A 101-year-old man has appealed the five-year jail sentence he was handed by a German court last week for aiding and abetting the murder of thousands of prisoners at the Sachsenhausen concentration camp during World War II.
The Brandenburg state court in Neuruppin, to the north-west of Berlin, confirmed his appeal on Monday.
Following delivery of the written verdict, he has a month to justify his appeal, court spokesperson Iris le Claire said. The court has until September 27 to finalize its written judgement, she added.
It would then be up to the Federal Court of Justice to decide on the appeal.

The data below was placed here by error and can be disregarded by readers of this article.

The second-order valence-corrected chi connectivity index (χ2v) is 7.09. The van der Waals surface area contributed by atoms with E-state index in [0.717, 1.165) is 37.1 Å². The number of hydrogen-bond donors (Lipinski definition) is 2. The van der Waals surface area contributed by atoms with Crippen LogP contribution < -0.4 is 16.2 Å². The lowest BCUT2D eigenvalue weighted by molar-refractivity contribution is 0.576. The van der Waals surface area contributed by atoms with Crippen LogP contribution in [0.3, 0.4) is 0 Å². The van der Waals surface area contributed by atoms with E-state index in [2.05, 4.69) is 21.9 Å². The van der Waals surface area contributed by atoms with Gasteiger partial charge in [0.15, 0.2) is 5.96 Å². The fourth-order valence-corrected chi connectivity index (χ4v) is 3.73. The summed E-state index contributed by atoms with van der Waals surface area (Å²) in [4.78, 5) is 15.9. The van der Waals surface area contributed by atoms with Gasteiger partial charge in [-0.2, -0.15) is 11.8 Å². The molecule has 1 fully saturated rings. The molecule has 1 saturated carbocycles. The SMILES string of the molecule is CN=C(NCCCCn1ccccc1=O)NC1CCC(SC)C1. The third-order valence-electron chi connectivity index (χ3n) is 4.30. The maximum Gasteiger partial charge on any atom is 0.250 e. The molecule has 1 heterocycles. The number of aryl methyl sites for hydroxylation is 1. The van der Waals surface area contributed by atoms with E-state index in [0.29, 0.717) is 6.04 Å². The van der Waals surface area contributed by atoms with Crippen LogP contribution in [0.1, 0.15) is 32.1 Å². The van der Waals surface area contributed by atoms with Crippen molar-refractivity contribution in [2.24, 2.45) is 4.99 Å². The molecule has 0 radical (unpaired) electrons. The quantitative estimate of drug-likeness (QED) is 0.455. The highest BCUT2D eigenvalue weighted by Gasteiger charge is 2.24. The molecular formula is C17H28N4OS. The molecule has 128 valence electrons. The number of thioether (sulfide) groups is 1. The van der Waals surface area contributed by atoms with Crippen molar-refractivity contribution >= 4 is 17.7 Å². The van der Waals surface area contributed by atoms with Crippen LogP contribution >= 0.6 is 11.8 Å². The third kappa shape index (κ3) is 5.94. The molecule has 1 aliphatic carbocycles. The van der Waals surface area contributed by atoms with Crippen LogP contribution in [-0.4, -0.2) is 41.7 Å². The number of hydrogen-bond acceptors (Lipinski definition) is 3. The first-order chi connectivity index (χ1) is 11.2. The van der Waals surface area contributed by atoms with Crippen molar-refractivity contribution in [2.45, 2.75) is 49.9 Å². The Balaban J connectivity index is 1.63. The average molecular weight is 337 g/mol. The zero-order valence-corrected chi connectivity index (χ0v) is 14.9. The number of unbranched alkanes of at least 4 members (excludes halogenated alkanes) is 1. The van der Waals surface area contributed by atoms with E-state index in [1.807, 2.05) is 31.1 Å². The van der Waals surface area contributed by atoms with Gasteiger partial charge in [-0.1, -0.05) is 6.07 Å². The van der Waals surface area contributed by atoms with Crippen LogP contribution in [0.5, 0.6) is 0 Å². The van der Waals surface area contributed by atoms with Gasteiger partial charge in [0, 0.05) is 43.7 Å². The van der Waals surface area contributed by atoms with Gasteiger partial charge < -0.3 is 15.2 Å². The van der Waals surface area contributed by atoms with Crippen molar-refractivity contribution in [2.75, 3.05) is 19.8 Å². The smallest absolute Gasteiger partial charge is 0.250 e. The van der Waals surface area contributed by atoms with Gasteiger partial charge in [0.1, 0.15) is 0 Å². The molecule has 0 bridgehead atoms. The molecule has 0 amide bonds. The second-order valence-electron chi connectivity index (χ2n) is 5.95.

Throughout his trial, the accused denied that he had been a guard at Sachsenhausen concentration camp during the period in question, 1942-45.
The prosecution had produced documents identifying a Nazi SS guard with the accused's name, date of birth and place of birth, among other evidence.
Defence lawyer Stefan Waterkamp had said right after the verdict that he would launch an appeal. He argued that, to date, the Federal Court of Justice had not considered activity as a concentration camp guard to be sufficient to convict someone for aiding and abetting Nazi crimes.